This extraordinary performance was partly because of how badly small companies were hit by the crisis. Professors Elroy Dimson and Paul Marsh of London Business School, who produced the index, predicted last year that stocks which had been most affected by the crisis would do best in a recovery. This proved to be the case: after proving resilient during the poor first quarter of 2009, they made substantial advances during the bounceback.
However, while 2009 was a good year for small caps, you needed positions in the right sectors to make strong gains. The HGSC index breakdown shows that the three best performing sectors relative to the FTSE All-Share in 2009 were industrial metals mining technology hardware and other metals mining. Alternative energy and non-life insurance were the worst.
Good news for contracts for difference (CFDs) traders looking at minnow stocks this year – small and mid-sized companies should continue to do well. Stephen Ford, head of UK mid-market equities at RBS, says: “A period of consolidation is expected in the short-term. However, restructuring benefits coupled with robust balance sheets and top line appreciation should underpin earnings upgrades and further outperformance.”
Thanks to the enduring emerging markets growth story and China’s voracious appetite for materials, mining and basic resources should enjoy good returns throughout 2010. A rebound in the oil price has been beneficial to smaller exploration stocks such as the Falklands four (Desire Petroleum, Rockhopper Exploration, Borders & Southern and Falklands Oil & Gas) which are exploring potential fields in the Antarctic Ocean.
But while it is worth researching stocks with potential for a big surge (mining and biotech firms often see price spikes following resource finds and drug approvals), be careful not to jump on the back of a spike.
Andrew Sykes, a financial sales trader at Spreadex, warns: “People often buy stocks after they have had a big move. This is not unique to small caps but it is much harder to get out of them when it does happen.”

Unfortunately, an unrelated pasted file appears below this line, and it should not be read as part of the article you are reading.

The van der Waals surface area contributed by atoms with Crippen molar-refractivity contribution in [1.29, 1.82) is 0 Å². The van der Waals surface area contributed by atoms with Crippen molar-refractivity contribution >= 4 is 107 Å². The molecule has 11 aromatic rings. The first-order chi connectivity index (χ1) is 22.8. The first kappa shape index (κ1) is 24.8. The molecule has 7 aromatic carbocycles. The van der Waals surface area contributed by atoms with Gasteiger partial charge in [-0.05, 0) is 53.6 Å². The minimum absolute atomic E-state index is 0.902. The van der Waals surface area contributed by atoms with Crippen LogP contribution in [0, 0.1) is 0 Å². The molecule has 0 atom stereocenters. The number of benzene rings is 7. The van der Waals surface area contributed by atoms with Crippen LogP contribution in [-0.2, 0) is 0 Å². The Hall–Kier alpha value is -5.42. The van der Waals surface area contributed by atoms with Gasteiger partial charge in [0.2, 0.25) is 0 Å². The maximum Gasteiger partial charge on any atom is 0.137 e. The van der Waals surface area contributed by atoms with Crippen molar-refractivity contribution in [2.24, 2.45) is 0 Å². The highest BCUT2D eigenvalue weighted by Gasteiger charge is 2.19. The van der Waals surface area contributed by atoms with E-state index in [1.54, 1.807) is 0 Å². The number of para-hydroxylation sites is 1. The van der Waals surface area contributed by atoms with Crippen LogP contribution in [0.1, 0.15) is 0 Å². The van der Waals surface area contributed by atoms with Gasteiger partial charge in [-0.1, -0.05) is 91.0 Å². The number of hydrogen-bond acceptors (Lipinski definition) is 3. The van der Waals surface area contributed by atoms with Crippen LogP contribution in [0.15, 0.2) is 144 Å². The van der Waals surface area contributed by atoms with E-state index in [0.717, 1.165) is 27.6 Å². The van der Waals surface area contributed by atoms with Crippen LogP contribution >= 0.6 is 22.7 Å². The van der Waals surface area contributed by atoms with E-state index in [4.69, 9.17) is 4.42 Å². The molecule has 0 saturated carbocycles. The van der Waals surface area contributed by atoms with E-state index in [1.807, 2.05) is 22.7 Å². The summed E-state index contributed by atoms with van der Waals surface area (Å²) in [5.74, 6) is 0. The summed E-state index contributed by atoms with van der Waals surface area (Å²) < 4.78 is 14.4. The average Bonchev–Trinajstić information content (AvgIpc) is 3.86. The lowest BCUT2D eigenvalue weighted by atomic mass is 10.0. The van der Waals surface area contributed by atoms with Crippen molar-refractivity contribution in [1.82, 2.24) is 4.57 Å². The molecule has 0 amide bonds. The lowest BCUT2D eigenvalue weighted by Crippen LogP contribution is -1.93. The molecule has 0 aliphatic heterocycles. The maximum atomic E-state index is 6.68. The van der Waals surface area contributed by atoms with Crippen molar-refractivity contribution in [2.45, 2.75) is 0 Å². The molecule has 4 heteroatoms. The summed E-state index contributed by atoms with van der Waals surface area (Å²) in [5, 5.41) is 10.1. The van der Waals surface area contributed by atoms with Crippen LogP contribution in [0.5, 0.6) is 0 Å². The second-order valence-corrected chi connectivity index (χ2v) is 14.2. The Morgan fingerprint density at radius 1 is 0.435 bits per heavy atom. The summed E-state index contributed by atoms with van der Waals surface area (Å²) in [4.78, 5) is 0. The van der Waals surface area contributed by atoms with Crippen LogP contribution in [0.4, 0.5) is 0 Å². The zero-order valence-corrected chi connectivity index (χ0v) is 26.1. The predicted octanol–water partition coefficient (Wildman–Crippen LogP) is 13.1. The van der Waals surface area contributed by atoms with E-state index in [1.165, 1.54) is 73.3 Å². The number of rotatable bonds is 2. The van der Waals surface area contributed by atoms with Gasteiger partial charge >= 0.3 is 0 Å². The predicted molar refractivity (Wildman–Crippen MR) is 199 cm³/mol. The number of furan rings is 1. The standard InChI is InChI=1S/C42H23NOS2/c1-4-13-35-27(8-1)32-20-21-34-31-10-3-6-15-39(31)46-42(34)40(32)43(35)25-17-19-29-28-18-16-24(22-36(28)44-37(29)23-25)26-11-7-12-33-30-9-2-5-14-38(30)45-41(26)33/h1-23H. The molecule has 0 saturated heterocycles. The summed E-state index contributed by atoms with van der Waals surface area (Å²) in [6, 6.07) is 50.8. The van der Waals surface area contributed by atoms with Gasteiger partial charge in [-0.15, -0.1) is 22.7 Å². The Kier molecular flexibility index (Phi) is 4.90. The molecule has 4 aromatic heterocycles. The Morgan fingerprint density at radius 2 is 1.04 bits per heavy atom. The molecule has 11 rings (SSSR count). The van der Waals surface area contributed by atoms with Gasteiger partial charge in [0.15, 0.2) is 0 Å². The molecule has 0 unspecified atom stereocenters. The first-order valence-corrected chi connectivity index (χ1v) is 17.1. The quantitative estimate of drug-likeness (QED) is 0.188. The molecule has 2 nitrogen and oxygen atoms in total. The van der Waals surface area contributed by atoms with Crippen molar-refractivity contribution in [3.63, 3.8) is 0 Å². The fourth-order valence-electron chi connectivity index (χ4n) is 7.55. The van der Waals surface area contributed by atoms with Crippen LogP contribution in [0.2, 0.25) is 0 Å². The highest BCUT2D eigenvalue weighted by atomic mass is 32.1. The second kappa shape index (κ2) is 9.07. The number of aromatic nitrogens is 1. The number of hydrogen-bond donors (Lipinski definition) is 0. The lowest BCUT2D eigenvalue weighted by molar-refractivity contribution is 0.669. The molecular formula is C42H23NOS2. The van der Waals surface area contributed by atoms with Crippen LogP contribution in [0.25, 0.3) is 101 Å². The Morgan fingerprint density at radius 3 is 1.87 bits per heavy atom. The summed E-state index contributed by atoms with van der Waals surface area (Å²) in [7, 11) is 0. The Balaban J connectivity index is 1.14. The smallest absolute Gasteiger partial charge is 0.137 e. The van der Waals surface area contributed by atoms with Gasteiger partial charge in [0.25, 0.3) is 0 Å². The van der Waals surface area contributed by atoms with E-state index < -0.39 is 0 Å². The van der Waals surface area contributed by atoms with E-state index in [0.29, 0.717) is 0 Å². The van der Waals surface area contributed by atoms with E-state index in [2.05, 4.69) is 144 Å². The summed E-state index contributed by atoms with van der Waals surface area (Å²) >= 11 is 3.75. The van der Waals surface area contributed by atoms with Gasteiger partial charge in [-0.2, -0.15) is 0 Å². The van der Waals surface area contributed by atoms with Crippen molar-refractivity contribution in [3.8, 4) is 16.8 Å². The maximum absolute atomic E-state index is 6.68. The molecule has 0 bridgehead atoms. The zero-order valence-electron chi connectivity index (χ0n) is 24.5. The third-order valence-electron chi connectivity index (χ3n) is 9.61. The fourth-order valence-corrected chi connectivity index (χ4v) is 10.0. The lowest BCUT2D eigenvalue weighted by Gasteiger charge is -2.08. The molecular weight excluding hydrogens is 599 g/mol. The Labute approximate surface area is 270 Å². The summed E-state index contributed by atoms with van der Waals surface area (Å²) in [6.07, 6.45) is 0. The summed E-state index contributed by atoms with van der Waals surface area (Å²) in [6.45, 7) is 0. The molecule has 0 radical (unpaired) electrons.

Regulatory issues are seen as a big impediment to liquidity in smaller stocks. Although CFD traders do not hold physical shares, they need to realise that low liquidity makes the stock prone to price gaps.
Smaller stocks won’t repeat their stellar 2009 performance, but there is still upside for many companies – it’s just a case of picking the right ones.
CFD ANALYST PICKS
My pick: Sell FTSE 100 at 5,500
Expertise: Combining fundamental and technical analysis with risk management
Average time frame of trades: 5-10 days
While the market has been rallying quite strongly, traders should be warned that it could stall as the price finally reaches the major inverse head and shoulder objective off of the 2009 lows. As the market approaches bull channel resistance we could see a pull back at least as far as the 5,200s.
Strategy: Sell at 5,500 targeting 5,250 and a stop at 5,625.
My picks: Short Nasdaq 100 at 1,840, remain short crude oil from $81.25
Expertise: Global macro
Average time frame of trades: 1 day-1 week
Traders are losing their appetite for risk – a reversal will come and it is now just a matter of time. The fourth quarter earnings season, which begins in earnest this week, could provide a catalyst for this much needed retracement. However, catalyst aside, I would want a clear break and notable momentum to form a trade.
Strategy: Sell at 1,840 with a 1,560 target and a stop at 1,905.
My pick: Short crude oil at current price
Expertise: Global macro, classic technical analysis
Average time frame of trades: 1 week-6 months
Crude oil prices have been creating a large rising wedge, which is a bearish reversal chart formation, since mid-June 2009. The weekly chart now shows a large bearish engulfing candlestick pattern just below the wedge’s upper boundary, with the bearish bias reinforced by clear negative divergence on relative strength momentum studies. Strategy: Short crude oil at the current price with a soft target of $66.10 and a stop above $83.95 on a daily close.